New Mansfield group and helpline will help battle depression
Two Mansfield women, one of whom tragically lost her brother to suicide, are setting up a support group to help those suffering from depression and bereavement.
Lee Boughton, took his own life eight months ago, after a battle with alcoholism and depression. He was aged just 34.
Now his sister Vicki Zurek and friend Kelly Morgan have set up Suicide Support Group which aims to help those dealing with depression, as well as families and friends who have lost someone to suicide.
Mum of four, Vicki, aged 37, said: “It was a really traumatic time after Lee passed away and there was no where we could go. We were left in the lurch a bit. Having somewhere like this to go would have been exactly what I needed.”
Vicki said she struggled in the aftermath of her brother’s death, especially at the inquest where she was unsure of how the process worked.
“I wish someone would have told me exactly what was going to happen, helped me through it,” she said.
“It would have made things a lot easier, which I why I wanted to set this up.”
“There’s also a stigma about depression and suicide, but every one will have been through similar things, so there will be no judgement here.”
Meetings will be held on Thursdays at Friend’s Meeting House, on Rosemary Street, in Mansfield between 10.30am and 11.30am, with the first taking place on January 26.
The pair have also set up a helpline where they can be contacted for advice from Monday to Friday between 9am and 3pm.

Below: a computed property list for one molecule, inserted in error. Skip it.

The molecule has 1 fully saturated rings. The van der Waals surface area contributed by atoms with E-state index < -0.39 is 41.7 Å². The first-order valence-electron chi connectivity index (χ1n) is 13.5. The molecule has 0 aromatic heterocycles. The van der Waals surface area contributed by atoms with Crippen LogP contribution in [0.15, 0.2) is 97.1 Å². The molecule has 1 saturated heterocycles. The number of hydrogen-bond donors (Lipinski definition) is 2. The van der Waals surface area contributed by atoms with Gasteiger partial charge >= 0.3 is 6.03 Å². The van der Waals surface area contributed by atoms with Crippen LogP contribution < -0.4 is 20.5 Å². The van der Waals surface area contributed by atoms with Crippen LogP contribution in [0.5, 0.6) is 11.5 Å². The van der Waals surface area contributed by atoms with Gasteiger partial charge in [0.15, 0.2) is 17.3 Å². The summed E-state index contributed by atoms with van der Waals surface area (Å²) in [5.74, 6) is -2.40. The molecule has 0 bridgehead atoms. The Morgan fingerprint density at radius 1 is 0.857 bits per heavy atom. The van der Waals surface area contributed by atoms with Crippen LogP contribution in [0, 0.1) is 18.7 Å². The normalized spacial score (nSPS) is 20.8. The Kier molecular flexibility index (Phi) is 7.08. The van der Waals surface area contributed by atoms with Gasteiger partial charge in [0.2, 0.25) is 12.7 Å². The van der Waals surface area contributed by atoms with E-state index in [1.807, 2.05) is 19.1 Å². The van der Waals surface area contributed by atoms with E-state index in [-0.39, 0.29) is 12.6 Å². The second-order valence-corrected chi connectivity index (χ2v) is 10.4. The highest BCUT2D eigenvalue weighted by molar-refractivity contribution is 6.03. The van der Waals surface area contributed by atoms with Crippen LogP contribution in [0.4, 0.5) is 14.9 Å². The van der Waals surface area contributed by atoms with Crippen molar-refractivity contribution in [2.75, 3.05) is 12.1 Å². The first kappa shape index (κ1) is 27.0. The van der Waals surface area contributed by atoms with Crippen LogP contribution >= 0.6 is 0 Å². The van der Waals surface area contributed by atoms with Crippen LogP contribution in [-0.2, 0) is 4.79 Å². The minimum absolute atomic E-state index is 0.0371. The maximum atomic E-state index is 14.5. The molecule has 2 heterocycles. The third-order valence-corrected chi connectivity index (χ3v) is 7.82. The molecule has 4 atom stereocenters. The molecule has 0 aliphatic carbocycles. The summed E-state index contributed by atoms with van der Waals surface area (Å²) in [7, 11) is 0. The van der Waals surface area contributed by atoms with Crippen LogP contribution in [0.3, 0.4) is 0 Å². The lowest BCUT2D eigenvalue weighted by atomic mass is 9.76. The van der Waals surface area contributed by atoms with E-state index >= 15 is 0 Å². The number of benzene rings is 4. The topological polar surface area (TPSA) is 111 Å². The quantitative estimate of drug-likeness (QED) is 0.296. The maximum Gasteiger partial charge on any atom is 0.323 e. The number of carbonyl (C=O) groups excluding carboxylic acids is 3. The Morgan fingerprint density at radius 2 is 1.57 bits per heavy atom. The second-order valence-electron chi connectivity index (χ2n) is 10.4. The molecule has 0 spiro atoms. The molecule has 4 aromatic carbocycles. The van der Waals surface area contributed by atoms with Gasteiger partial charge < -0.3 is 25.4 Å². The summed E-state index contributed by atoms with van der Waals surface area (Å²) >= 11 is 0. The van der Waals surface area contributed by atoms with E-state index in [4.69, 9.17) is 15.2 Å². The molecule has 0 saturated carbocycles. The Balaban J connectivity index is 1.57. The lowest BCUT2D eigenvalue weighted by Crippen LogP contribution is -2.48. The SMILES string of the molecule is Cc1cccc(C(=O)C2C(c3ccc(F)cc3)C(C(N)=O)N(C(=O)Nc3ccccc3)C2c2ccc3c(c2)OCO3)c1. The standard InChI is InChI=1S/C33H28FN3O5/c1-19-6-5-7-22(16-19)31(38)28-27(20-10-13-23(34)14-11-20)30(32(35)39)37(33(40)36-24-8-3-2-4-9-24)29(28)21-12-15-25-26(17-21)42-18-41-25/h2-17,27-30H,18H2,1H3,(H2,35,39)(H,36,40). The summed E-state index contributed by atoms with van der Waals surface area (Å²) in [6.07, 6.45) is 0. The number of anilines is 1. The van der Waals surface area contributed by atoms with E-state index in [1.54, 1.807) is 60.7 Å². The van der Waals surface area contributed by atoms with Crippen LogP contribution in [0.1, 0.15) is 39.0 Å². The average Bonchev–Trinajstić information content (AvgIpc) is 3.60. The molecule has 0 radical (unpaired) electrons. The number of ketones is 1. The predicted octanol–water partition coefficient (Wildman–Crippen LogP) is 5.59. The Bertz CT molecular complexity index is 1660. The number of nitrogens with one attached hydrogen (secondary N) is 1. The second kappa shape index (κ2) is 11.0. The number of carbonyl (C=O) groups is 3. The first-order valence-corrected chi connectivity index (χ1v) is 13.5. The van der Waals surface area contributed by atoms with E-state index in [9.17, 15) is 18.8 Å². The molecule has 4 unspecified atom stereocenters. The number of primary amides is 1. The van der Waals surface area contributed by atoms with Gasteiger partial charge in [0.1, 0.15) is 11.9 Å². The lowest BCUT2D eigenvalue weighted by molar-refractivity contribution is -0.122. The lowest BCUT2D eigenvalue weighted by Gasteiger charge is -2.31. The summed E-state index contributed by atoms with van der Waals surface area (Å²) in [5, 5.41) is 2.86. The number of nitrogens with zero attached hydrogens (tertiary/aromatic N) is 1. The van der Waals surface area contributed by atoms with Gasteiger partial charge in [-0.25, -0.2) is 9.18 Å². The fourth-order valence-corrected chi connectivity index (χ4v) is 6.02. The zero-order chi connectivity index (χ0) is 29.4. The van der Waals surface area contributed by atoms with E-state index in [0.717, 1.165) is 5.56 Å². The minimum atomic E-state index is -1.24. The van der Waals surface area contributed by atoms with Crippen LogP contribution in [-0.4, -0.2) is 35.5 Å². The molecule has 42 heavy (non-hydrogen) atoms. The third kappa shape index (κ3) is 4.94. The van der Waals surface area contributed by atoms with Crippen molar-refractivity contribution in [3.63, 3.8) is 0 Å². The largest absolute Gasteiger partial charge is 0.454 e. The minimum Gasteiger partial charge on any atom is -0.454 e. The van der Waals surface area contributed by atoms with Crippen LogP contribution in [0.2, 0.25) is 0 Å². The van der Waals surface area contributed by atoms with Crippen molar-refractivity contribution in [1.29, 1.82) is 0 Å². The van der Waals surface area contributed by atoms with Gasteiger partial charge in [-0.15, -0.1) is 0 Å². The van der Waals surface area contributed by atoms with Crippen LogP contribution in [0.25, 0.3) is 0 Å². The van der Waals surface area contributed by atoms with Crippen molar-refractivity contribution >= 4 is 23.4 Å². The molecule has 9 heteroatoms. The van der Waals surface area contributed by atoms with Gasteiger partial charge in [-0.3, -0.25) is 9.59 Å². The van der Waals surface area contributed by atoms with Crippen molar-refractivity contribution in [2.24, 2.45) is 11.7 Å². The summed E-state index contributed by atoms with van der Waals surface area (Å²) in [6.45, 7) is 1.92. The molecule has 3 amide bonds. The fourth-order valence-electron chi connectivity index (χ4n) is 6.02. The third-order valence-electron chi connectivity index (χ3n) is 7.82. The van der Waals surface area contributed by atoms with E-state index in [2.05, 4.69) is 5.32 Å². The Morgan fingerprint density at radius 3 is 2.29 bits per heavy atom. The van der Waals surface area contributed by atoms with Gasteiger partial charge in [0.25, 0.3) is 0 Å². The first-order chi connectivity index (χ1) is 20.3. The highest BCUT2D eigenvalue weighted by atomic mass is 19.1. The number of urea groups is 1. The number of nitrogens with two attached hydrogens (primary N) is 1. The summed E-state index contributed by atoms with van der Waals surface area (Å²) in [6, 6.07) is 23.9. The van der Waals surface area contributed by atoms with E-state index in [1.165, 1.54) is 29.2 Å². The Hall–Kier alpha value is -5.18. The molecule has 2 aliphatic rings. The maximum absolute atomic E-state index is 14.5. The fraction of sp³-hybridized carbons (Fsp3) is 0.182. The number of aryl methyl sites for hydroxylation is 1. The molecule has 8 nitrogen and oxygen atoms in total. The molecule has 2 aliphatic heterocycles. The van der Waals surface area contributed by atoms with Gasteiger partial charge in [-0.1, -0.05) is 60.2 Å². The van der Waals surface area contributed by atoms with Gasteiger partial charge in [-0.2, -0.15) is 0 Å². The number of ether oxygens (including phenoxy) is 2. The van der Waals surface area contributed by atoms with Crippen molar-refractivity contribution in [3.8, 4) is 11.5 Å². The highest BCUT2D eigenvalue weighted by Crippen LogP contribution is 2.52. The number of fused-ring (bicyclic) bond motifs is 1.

Kelly Morgan, a mum of two, who has trained and worked as a counsellor, said: “We will be the only group in Mansfield where people can go for help like this.
“It’s for anybody to come to and we will just listen.
“People will be able to meet others who are suffering in the same way and we can help here or sign post them to other services that might be better placed to help them.”
The 38-year-old, from Mansfield, said that she has suffered from depression in the past.
“I am a counsellor, but I am also a human being,” she said,
“I know what it’s like and I can empathise because I have experienced it in my life, which I hope will help.”
The group has been given £500 by Nottinghamshire County Councillor Colleen Harwood and Alan Bell from their electoral division fund, which will pay for start-up costs and training but the women hope to fundraise more cash to keep the Suicide Support Group going and eventually register as a charity.
Vicki said her brother would be happy to know that she has set up the organisation. She said: “He’d be pleased that we were helping. If something good can come of this awful thing, for just one person, it’s worth it.
“We are giving people a place to go, to speak about their problems. He would approve, I think. He was a kind person, who would have done anything for anyone.”